Big news in the world of breast cancer. A University of Vermont researcher has just published the largest ever breast cancer surgery study in the world. The study focuses on a procedure called the sentinel node biopsy and was pioneered by UVM surgeon Dr. David Krag.
Missy Kraus will never forget the darkness and fear she felt 10 years ago when she was told she had early stage breast cancer. She was asked to participate in a research study at UVM on the sentinel node biopsy, a less invasive procedure than traditional methods to determine if cancer has spread beyond the breast. What should she do? A native New Yorker, she fled to Mount Sinai Medical Center where she believed doctors there knew best.
"I'll never forget him laughing and saying that I was crazy. I was in precisely the right place with the most experience. That this technology had been pioneered in Vermont, and I was extraordinarily fortunate to be where I was -- absolutely I should participate in the study," Kraus said.
So she did, and she ended up being part of the largest-ever breast cancer surgery study in the world. With 56 hundred patients at 80 different institutions in the U.S., Canada and Puerto Rico. The results have just been published in the prestigious oncology journal, Lancet.
"It's a big deal. Yeah it's a big deal that it's finally coming to complete closure," said Dr. David Krag. Dr. Krag pioneered the sentinel node biopsy. His work originally began with melanoma patients, before his 10 year study with breast cancer patients began in 1998. "Of all the newly diagnosed women with breast cancer about two thirds roughly have negative nodes. The cancer will not have spread detectably to the lymph nodes and it's that group of women that we've tested," he said.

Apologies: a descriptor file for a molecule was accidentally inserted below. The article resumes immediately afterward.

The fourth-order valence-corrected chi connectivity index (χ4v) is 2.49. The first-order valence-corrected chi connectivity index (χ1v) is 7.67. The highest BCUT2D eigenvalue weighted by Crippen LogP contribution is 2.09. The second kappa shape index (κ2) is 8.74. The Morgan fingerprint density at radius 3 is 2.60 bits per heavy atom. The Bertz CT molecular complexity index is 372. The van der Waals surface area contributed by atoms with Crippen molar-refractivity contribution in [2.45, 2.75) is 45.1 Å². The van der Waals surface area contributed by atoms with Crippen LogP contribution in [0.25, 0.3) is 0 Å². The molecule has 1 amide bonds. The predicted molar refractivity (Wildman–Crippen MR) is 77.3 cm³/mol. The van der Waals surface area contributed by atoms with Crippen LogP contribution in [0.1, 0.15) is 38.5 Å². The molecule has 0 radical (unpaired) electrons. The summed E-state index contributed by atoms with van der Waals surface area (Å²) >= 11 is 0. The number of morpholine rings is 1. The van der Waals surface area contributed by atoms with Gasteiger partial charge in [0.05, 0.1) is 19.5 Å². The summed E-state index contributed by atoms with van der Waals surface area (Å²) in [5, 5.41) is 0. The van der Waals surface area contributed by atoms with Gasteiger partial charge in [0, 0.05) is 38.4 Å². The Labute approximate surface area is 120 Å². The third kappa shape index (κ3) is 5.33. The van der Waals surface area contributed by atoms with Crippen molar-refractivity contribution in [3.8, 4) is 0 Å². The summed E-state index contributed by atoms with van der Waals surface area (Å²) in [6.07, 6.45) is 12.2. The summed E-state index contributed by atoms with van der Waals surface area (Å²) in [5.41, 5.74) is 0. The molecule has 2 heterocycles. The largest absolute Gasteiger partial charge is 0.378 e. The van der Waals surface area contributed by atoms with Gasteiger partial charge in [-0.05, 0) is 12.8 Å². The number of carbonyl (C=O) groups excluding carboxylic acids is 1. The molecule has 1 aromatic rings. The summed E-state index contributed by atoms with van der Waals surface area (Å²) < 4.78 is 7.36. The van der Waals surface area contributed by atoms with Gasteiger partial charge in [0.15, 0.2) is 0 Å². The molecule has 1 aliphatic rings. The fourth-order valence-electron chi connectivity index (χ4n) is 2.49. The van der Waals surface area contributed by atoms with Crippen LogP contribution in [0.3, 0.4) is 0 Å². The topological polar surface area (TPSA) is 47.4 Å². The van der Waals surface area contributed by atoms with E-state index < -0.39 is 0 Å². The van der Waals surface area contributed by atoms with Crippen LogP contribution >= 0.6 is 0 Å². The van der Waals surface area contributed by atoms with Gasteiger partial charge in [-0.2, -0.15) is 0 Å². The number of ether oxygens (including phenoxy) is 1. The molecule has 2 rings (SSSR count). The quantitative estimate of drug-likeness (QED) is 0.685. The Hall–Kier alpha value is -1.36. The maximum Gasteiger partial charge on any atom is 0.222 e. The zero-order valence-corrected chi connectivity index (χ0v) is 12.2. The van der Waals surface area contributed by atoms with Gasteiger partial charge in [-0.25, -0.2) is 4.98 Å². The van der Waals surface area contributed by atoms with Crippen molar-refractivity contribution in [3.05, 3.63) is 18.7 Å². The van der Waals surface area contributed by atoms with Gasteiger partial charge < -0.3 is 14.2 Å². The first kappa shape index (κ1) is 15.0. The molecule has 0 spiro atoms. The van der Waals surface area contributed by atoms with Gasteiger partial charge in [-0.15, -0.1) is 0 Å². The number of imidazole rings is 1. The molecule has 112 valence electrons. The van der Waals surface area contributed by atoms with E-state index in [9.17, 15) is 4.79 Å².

Traditional surgery used to call for the removal of all lymph nodes underneath a woman's arm to check for signs of cancer, whether it was an early or advanced case. And that came with significant lifelong side effects including nerve damage, chronic swelling, infection, and loss of mobility. Dr. Krag's procedure removes just the sentinel nodes, the first set of lymph nodes that cancer spreads to, so it's less invasive, has no side effects and according to the study's results, has equivalent survival rates at the old method.
"You know you get goose bumps. If you can take some of the stress away of this terrible disease it's just fantastic. And every time I do one of these procedures, even though I've done it for so many years, to be able to make a tiny incision, just this little thing and go way down and very, very accurately take out one or two lymph nodes instead of this radical procedure -- it's just like a new time every time I do it," Dr. Krag said.
In fact, Dr. Krag's procedure has now become standard practice in patients all around the world. And here in Vermont, survivors like Missy Kraus are grateful.
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